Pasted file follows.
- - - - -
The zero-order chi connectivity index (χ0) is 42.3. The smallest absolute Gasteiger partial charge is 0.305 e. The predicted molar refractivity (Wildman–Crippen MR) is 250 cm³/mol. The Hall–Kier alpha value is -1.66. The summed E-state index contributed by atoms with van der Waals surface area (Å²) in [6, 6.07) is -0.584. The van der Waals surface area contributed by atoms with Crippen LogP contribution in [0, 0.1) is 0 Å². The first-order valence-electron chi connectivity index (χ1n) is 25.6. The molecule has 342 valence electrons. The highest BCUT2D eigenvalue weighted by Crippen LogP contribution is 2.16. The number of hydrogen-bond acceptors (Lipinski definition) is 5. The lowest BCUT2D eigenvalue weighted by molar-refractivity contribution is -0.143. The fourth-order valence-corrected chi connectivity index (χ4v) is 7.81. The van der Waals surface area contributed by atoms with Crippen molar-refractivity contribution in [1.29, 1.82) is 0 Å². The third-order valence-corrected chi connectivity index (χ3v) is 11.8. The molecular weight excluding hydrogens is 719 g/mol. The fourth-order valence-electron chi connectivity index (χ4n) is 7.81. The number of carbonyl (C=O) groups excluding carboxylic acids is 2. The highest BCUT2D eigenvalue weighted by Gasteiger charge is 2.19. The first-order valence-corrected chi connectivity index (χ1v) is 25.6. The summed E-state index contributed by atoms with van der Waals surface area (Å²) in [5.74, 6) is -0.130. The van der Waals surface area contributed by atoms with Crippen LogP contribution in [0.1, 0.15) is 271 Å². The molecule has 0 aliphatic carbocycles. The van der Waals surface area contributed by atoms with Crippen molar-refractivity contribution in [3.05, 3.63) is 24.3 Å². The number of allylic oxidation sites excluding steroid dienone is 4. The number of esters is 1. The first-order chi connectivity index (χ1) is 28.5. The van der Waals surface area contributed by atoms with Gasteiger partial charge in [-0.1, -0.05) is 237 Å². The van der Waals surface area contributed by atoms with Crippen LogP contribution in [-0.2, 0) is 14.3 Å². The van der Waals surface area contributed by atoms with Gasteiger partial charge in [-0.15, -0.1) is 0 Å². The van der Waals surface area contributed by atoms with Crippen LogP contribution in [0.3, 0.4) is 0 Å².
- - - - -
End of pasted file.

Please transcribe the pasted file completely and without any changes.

The zero-order chi connectivity index (χ0) is 42.3. The smallest absolute Gasteiger partial charge is 0.305 e. The predicted molar refractivity (Wildman–Crippen MR) is 250 cm³/mol. The Hall–Kier alpha value is -1.66. The summed E-state index contributed by atoms with van der Waals surface area (Å²) in [6, 6.07) is -0.584. The van der Waals surface area contributed by atoms with Crippen LogP contribution in [0, 0.1) is 0 Å². The first-order valence-electron chi connectivity index (χ1n) is 25.6. The molecule has 342 valence electrons. The highest BCUT2D eigenvalue weighted by Crippen LogP contribution is 2.16. The number of hydrogen-bond acceptors (Lipinski definition) is 5. The lowest BCUT2D eigenvalue weighted by molar-refractivity contribution is -0.143. The fourth-order valence-corrected chi connectivity index (χ4v) is 7.81. The van der Waals surface area contributed by atoms with Crippen molar-refractivity contribution in [1.29, 1.82) is 0 Å². The third-order valence-corrected chi connectivity index (χ3v) is 11.8. The molecular weight excluding hydrogens is 719 g/mol. The fourth-order valence-electron chi connectivity index (χ4n) is 7.81. The number of carbonyl (C=O) groups excluding carboxylic acids is 2. The highest BCUT2D eigenvalue weighted by Gasteiger charge is 2.19. The first-order valence-corrected chi connectivity index (χ1v) is 25.6. The summed E-state index contributed by atoms with van der Waals surface area (Å²) in [5.74, 6) is -0.130. The van der Waals surface area contributed by atoms with Crippen LogP contribution in [0.1, 0.15) is 271 Å². The molecule has 0 aliphatic carbocycles. The van der Waals surface area contributed by atoms with Crippen molar-refractivity contribution in [3.05, 3.63) is 24.3 Å². The number of allylic oxidation sites excluding steroid dienone is 4. The number of esters is 1. The first-order chi connectivity index (χ1) is 28.5. The van der Waals surface area contributed by atoms with Gasteiger partial charge in [-0.1, -0.05) is 237 Å². The van der Waals surface area contributed by atoms with Crippen LogP contribution in [-0.2, 0) is 14.3 Å². The van der Waals surface area contributed by atoms with Gasteiger partial charge in [-0.15, -0.1) is 0 Å². The van der Waals surface area contributed by atoms with Crippen LogP contribution in [0.3, 0.4) is 0 Å².